Once you begin to look for imaginary peaks, you start to see them everywhere: each furrow of crag and hill has its own local myths; each square of map conceals forgotten phantom heights. Each human mind contains innumerable ranges, sparkling like starlight and like snow.
I was so excited to read this; Katie Ives’ writing is always stunning, and this book had me hooked right from the title. Imaginary Peaks is an intriguing exploration of the fascination held by empty spaces on the map, and of mountains that aren’t represented on maps.
Mountaineering has always felt otherwordly to me, lingering somehow right on the edge between reality and a vivid fantasy. There have been moments in the mountains that I’ve later struggled to explain and I’ve always been frustrated by what feels like a huge inability to re-tell my own experiences, so I felt very comforted (and validated!) by Katie’s discussion of the sheer difficulty of fully capturing our experiences in the mountains, let alone the impossibility of trying to pin down such vivid and complex terrain onto a flat piece of paper.
The risk game is addictive.
‘Quest for Adventure’ describes 17 bold expeditions: crossing oceans, flying, climbing mountains and caving. It’s definitely a fascinating read for anyone interested in the broader spectrum of adventure and exploration.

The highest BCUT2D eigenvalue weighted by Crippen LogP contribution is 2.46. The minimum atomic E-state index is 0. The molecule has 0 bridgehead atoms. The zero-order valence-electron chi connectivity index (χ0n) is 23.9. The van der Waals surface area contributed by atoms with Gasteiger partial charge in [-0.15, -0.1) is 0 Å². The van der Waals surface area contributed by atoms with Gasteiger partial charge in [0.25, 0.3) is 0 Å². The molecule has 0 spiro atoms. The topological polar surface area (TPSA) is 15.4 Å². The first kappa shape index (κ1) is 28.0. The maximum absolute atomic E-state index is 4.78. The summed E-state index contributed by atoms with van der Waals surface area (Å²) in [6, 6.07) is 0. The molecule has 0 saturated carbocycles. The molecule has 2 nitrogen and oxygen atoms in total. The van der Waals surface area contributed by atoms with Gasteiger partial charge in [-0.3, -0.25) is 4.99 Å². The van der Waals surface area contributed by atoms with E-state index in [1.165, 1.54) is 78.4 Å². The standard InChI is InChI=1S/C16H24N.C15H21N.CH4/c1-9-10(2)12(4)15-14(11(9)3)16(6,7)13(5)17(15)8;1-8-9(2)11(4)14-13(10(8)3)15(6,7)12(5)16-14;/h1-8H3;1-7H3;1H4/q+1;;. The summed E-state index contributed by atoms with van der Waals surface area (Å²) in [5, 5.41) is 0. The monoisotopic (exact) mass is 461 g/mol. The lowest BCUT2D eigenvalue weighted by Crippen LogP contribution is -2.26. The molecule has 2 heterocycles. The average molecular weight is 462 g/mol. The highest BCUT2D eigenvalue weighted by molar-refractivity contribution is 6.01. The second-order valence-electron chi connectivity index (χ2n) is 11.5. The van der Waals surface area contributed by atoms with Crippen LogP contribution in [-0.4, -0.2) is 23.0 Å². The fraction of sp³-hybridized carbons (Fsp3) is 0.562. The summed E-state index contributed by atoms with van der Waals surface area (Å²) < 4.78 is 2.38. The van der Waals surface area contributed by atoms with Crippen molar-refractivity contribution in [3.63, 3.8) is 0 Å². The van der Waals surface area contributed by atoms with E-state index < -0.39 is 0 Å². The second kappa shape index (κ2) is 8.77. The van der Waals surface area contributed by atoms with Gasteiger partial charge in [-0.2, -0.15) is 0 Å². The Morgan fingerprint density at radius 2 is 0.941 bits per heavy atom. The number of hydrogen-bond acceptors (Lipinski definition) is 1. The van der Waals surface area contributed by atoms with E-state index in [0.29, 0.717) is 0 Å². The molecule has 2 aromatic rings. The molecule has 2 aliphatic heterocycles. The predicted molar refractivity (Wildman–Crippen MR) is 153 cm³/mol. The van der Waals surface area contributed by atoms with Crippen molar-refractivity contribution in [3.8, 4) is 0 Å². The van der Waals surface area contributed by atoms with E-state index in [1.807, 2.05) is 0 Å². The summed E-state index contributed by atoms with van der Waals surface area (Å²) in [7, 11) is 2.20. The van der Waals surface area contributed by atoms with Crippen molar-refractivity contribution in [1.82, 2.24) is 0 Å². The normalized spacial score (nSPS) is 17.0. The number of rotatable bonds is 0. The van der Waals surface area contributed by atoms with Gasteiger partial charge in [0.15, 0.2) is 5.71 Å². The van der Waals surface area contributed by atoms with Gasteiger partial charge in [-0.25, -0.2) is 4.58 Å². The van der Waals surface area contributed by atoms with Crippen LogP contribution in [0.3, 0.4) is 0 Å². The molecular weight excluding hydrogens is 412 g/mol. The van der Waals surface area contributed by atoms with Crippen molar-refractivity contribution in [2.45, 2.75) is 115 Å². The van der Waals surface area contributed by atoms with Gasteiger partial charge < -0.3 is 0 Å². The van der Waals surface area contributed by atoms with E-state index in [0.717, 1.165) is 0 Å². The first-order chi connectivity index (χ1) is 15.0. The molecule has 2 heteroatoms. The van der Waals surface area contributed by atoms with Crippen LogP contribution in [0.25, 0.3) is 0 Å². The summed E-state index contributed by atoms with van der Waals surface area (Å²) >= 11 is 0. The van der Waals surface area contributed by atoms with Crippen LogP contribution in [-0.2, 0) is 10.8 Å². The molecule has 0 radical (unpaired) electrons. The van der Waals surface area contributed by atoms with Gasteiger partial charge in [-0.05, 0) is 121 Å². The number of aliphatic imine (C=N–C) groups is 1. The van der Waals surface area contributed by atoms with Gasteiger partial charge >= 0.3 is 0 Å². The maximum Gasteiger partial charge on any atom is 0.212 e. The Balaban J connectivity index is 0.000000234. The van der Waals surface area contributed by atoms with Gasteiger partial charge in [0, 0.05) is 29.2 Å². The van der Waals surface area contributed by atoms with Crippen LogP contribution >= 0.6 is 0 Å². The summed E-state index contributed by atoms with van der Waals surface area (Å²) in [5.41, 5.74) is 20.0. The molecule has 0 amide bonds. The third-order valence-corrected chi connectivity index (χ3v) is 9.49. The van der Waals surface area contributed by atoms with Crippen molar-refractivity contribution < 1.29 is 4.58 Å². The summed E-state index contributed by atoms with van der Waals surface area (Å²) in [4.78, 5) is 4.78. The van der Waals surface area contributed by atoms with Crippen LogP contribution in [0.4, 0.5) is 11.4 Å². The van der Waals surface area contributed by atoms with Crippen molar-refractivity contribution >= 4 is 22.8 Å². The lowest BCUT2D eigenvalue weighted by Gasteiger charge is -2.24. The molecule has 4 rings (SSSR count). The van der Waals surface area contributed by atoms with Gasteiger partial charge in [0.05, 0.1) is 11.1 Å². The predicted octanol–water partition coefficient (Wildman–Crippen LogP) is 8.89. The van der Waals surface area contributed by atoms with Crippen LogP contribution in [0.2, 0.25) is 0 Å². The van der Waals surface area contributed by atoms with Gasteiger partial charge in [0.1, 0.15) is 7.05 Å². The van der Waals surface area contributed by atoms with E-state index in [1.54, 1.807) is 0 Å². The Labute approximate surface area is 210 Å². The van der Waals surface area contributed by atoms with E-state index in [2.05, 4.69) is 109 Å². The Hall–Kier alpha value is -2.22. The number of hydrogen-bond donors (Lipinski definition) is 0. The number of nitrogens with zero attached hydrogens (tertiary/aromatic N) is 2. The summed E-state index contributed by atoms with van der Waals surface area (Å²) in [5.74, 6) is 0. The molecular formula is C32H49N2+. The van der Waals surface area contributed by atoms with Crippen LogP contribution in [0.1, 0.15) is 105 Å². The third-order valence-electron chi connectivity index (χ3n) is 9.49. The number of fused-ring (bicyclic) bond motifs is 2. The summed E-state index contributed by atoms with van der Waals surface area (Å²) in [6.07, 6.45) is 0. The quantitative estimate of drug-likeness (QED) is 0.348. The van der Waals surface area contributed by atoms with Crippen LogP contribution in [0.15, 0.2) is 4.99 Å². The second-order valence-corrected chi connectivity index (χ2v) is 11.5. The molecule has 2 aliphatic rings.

I don’t read mountaineering novels very often; I suppose I don’t really see the point of them when there’s already so many dramatic factual accounts to read.
I’m really glad I made an exception here. I thought First on the Rope is an exquisite novel. It’s a finely-written love letter to the mountains, perfectly capturing the beauty and magic of long days moving through the mountains balanced against the cost.
I read The Last Blue Mountain by Ralph Barker a few months ago now, and I still catch myself thinking about the ending. The tragedy of it has lingered in the back of my mind in a similar way to the death of Toni Kurz – so drawn out and with escape so, so close.
I really loved Bernadette McDonald's Winter 8000: it's a compelling read, certain to quickly become a classic of mountaineering literature. The insight into what Revol calls ‘the great Himalayan solitude’ is really fascinating, and I found myself captivated by these incredible tales of heroism and tragedy, friendships and rivalries played out over an immense scale. I'm already looking forward to a re-read!
A rare bright side of the endless lockdowns is that I read more in 2020 than I have for a few years. I started off the year with a firm resolution to work through my bookshelves and read all the ones I owned but had never actually opened. This started off well for the first couple of months, but when the first lockdown hit I changed plan, needing to read anything that was completely absorbing. Spring was filled with a rather indiscriminate selection of recent titles grabbed from the library in a panic the day before it shut. Over the second half of the year, I spent most of my time reading fantastical literature, veering between myth retellings and magical realism. I also read many short stories this year; some days I didn’t feel I had the energy or attention span to tackle a novel, and short stories slotted in here perfectly. I didn’t keep a list of these though – maybe something to change for next year.
Predominantly climbing/outdoors literature, mountaineering history and nature writing.